give a shit about whether or not their food is good and the servers

aren't
"droids".


Unlike you I have friends. And sometimes I go out with these people
not so much for the food, but for the company.

Now go **** yourself, you dumb ****.



Lol...my thoughts *exactly*, Steve...!!!

;-P


--
Best
Greg


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Old 15-01-2009, 12:34 PM posted to rec.food.cooking,rec.food.restaurants
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Default Waitress: "How does everything taste?"

In article , Sqwertz
writes
A few restaurants have trained their wait-droids to ask, "How does
everything taste?" instead of the usual, "Can I get you anything?"
or, "Is everything OK here? smile".


It's possible their training has stopped at the point where they try to
avoid asking, or paraphrase, questions to which the answer is a blunt
'yes' or 'no', as the 'no' response pretty much blocks any opening
gambit right away. (I've seen a training video aimed at sales people,
possibly by John Cleese, which made this point).

In the restaurant setting yes/no questions are appropriate when diners
have just commenced eating or are part way through their meals. I'd
expect to be asked 'is everything all right?', or even 'how is your
meal?' or 'how is everything?'.

It's before the customer has ordered, or once they've finished a course,
that the selling up kicks in and the yes/no question (and in particular
the 'no') needs to be avoided.
--
congokid
Eating out in London? Read my tips...
http://congokid.com
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Old 15-01-2009, 05:22 PM posted to rec.food.cooking,rec.food.restaurants
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Default Waitress: "How does everything taste?"

On Wed, 14 Jan 2009 16:17:26 -0600, Janet Wilder wrote:

blake murphy wrote:
On Tue, 13 Jan 2009 08:50:55 -0800 (PST), Lynn from Fargo wrote:

Lynn in Fargo
(former English major)


what do you mean 'former'? haven't you ever heard the question 'are you
now or have you ever been?'

you're branded for life, girlie.


Being an English major has its perks. When I was a single mom and
couldn't afford more than one drink and paying the sitter to go out
occasionally, I would bet people a drink that they couldn't tell what
language I was speaking. After I lined up an evening's worth of takers,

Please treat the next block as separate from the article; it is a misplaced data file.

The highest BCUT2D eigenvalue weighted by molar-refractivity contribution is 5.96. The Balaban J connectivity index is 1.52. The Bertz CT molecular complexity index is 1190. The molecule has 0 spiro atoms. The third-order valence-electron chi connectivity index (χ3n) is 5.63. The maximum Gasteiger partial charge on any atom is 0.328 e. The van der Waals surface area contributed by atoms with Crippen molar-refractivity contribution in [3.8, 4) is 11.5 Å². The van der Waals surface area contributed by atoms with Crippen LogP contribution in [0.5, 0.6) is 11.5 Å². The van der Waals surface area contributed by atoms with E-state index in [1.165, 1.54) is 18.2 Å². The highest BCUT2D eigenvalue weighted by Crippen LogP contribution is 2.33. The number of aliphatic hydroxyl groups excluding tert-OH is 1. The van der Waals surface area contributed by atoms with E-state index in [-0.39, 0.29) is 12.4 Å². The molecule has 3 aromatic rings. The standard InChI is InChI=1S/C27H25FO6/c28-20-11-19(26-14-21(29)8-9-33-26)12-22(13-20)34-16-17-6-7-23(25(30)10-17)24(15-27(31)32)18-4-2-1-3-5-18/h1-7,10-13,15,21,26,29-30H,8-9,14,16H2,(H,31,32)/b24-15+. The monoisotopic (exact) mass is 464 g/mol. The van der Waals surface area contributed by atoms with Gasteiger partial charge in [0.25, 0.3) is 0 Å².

I recited the prologue (first 18 lines) to "Canterbury Tales" in perfect
Middle English. No one ever guessed I was speaking English. I enjoyed
the beverages. vbg

BTW, lots of English Majors memorized that prologue as a course requirement.


good thing the other english majors were too poor to go to the bar.

my girlfriend once had absolutely convinced this yo-yo that she had written
'jabberwocky.' (she was a math major, oddly enough.)

your pal,
blake


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Old 15-01-2009, 05:27 PM posted to rec.food.cooking,rec.food.restaurants
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On 15 Jan 2009 13:07:34 GMT, Michael "Dog3" wrote:

Sqwertz :
in rec.food.cooking

"Michael "Dog3"" wrote:

I dine out a lot and not once has a waitunit asked me "how does
everything taste"?


It's funny how people doubt something that they've never
experienced. It's like we have a new breed of Jerry Sauks who live
in their own little worlds.


Who the **** said anything about doubting you? I said I just never
experienced a waitperson giving me that particular canned phrase. Having a
low self esteem day Steve?

Michael


well, jill did. it seems he was generalizing from that. i don't think
sheldon has been heard from on the matter.

your pal,
blake
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Old 15-01-2009, 05:56 PM posted to rec.food.cooking,rec.food.restaurants
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Default Waitress: "How does everything taste?"

Whenever I'm asked how it it tastes, I tell them, good or bad. I've had the
manager and cook come over and follow up, and I just say, "Hey, they asked
how the FOOD tastes, not if we wanted anything, or how everything was
going."

Don't ask me if you don't want to know.

Steve


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Old 15-01-2009, 07:27 PM posted to rec.food.cooking,rec.food.restaurants
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Default Waitress: "How does everything taste?"

Sqwertz wrote:

A few restaurants have trained their wait-droids to ask, "How does
everything taste?" instead of the usual, "Can I get you anything?" or, "Is
everything OK here? smile".

Does the term, "How does everything taste?" kinda throw people off?
Granted, that's our cue to ask for more drinks or condiments, but do I
really want to go into detail and tell them how everything tastes?


"Like chicken."


--
Blinky
Killing all posts from Google Groups -
The Usenet Improvement Project: http://improve-usenet.org

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Old 15-01-2009, 07:49 PM posted to rec.food.cooking,rec.food.restaurants
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Default Waitress: "How does everything taste?"

On Jan 15, 11:22*am, blake murphy wrote:

my girlfriend once had absolutely convinced this yo-yo that she had written
'jabberwocky.' *(she was a math major, oddly enough.)


Well, Charles Dodgson (Lewis Carroll's real name) was a mathematician.
There's a pleasing symmetry there.

Cindy Hamilton
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Old 16-01-2009, 05:10 PM posted to rec.food.cooking,rec.food.restaurants
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Default Waitress: "How does everything taste?"

On Thu, 15 Jan 2009 10:49:38 -0800 (PST), Cindy Hamilton wrote:

On Jan 15, 11:22*am, blake murphy wrote:

my girlfriend once had absolutely convinced this yo-yo that she had written
'jabberwocky.' *(she was a math major, oddly enough.)


Well, Charles Dodgson (Lewis Carroll's real name) was a mathematician.
There's a pleasing symmetry there.

Cindy Hamilton


yep.

your pal,
blake